"My standard for good content is to ask myself whether someone who didn't work here would care what the piece was about -- if it doesn't pass that test, I don't put it out."
Q: How do you handle content feedback and reviews for the work your team produces?
We have a Slack channel where we drop anything interesting we're working on, great content we've read, team updates, etc. I lean a lot on my team in the brainstorming part of the content creation process, because if we don't have a good idea there's no way we'll be able to score placements or generate any real buzz. I bounce ideas off them all the time to see whether topics spark people's interests and what other content is out there that could help inform our thinking.
Q: What tools, books, or industry resources help you in your day-to-day work?
I use HubSpot CRM for long-term project management, Todoist for daily task management, and I couldn't live without Spotify.
I subscribe to these newsletters for work: Fortune raceAhead (Ellen McGirt is a genius) + Term Sheet + Data Sheet, The Hustle, TOPBOTS, Axios Login + Future of Work, A VC, Backchannel, CB Insights, Stratechery, Tom Tunguz, Wired Backchannel, OpenView Ventures, First Round Review. And I have an HBR subscription.
Aside from that, just read. Read a lot of different writing on different outlets. Follow a lot of smart people on Twitter. The more you read, the better you'll write, the better your ideas will be, and the better your thinking will get.
Q: How does content drive business results for your organization?
HubSpot's content is the reason people trust us. We've always built connections with our audience by teaching them and making them better at their jobs. 99% of our content doesn't try to sell you something, it tries to teach you something. So there's a lot of brand equity that our content contributes to, which isn't easily measurable, but we know it's working -- I can't count the number of times salespeople have reached out to us and told us their prospects first found HubSpot through our blog and offers. Our content team includes a video team, a blog team, a podcast team, an offsite content team (that's where I sit), and the HubSpot Academy team, which produces our certifications and more tactical courses. We also have a big social media team, and folks at every step of the funnel producing gated offers and lead generation campaigns, event marketing, free tools, etc. ... we consider all of that work to be "content."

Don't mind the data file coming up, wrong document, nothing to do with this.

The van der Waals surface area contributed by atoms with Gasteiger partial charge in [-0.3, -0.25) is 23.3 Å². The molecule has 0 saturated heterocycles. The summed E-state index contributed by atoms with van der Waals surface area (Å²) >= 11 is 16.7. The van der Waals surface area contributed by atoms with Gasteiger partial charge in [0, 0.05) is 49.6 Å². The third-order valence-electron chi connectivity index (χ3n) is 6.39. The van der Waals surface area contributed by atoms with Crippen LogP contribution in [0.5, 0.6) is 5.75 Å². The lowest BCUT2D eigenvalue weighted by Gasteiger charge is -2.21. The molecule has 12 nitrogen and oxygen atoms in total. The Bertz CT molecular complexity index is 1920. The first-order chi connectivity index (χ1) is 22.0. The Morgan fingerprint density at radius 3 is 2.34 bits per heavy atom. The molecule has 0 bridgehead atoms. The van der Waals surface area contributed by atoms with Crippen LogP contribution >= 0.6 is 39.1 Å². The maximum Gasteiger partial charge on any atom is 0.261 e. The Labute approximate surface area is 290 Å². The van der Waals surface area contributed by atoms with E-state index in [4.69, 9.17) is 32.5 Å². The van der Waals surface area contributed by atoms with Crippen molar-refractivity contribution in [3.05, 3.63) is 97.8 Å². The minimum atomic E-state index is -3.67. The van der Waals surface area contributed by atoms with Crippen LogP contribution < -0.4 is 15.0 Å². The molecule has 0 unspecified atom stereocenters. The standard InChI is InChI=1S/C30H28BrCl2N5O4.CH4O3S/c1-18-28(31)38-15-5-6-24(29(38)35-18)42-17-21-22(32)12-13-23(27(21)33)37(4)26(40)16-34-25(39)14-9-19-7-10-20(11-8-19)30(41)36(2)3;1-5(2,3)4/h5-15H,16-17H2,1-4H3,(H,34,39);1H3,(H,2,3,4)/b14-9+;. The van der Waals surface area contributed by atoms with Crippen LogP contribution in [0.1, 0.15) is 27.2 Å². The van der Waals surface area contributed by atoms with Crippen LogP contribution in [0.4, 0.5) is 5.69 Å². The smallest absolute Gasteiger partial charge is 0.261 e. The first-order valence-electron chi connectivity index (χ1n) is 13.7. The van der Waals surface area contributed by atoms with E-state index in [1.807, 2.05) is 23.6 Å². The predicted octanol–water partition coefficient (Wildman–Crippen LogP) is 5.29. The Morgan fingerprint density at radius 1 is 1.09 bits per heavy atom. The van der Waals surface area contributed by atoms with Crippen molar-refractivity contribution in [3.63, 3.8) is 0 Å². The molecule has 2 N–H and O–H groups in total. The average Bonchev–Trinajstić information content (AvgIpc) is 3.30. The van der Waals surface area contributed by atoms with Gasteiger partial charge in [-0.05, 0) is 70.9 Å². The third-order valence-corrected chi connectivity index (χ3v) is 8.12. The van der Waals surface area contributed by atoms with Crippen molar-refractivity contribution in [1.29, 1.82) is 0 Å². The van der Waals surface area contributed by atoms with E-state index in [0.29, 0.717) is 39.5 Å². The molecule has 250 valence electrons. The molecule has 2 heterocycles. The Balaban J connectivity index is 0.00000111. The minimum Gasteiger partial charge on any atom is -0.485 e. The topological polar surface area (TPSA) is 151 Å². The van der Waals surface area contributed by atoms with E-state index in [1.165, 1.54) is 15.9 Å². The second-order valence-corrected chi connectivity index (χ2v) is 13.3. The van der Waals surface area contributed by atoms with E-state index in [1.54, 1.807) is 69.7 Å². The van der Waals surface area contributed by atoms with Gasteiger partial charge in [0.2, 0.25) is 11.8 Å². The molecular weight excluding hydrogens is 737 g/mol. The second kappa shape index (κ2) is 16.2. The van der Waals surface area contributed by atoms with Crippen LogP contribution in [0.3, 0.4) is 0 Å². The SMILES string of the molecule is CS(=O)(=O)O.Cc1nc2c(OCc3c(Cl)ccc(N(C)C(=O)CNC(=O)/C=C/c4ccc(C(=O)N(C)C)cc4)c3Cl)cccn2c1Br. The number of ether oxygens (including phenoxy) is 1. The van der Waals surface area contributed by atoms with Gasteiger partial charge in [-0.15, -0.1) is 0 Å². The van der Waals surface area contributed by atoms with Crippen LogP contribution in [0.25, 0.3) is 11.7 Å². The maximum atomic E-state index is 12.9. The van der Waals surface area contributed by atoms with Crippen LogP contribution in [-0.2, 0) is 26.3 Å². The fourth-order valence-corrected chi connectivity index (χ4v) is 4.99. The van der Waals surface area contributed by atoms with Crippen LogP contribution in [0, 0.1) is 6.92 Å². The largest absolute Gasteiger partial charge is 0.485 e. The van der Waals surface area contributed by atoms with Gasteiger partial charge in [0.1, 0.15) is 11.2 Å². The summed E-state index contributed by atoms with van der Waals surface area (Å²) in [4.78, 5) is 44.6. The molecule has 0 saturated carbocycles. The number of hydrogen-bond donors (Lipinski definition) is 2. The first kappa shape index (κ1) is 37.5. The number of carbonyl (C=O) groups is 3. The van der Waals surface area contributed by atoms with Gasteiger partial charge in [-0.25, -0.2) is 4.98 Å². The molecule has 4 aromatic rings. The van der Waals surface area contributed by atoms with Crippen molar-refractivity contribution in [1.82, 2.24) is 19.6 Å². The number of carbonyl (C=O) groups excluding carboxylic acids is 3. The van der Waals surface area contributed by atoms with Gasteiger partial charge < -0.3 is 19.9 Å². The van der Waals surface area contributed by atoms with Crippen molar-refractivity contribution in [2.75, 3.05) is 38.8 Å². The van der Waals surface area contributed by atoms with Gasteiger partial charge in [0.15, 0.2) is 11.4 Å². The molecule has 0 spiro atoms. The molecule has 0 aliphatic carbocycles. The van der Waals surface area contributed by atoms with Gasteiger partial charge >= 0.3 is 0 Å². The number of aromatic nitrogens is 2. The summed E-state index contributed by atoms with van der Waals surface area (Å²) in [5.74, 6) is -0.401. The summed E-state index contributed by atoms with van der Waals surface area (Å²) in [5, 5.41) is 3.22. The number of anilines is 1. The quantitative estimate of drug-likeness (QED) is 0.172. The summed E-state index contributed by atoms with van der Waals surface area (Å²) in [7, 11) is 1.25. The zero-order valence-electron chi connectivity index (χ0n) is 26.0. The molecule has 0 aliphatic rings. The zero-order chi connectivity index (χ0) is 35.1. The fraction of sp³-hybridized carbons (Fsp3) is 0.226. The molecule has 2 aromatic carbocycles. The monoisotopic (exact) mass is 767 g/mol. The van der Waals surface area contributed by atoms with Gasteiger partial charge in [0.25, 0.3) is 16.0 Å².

In addition to that, our amazing sales enablement and product marketing teams produce more of the content you'd typically associate with revenue generation -- battle cards to be used in sales calls, positioning collateral, etc.
"Make sure you believe in what you're selling. It's really hard to create authentic, valuable content if you don't believe in it"
Q: Tell us about some brands you admire. What makes them stand out?
-Vox: I love basically everything Vox does, but their explainer videos prove that you can create buzzy content that's also educational.
-Crooked Media: Every brand could learn a lesson from Crooked's podcast strategy. They don't try to be everything to everyone -- they know their audience really well, and they create really specific experiences for each segment.
-The Hustle: They're just honest. They tell it like it is, they tell you when they're trying to sell you something, and I really trust their brand.
Q: What’s one piece of advice you want to give to other creatives?
Make sure you believe in what you're selling. It's really hard to create authentic, valuable content if you don't believe in it -- people are super savvy and can see right through marketing that has no soul behind it. Content marketing is a long game, and it doesn't pay off right away. You're always going to have goals to hit, and it will be tempting to score quick wins at the expense of quality work. At the end of the day you have to hit your goals, but make sure you're doing it the right way.
A huge thank you to Leslie for taking the time to share her thoughts. Stay tuned for the next interview soon.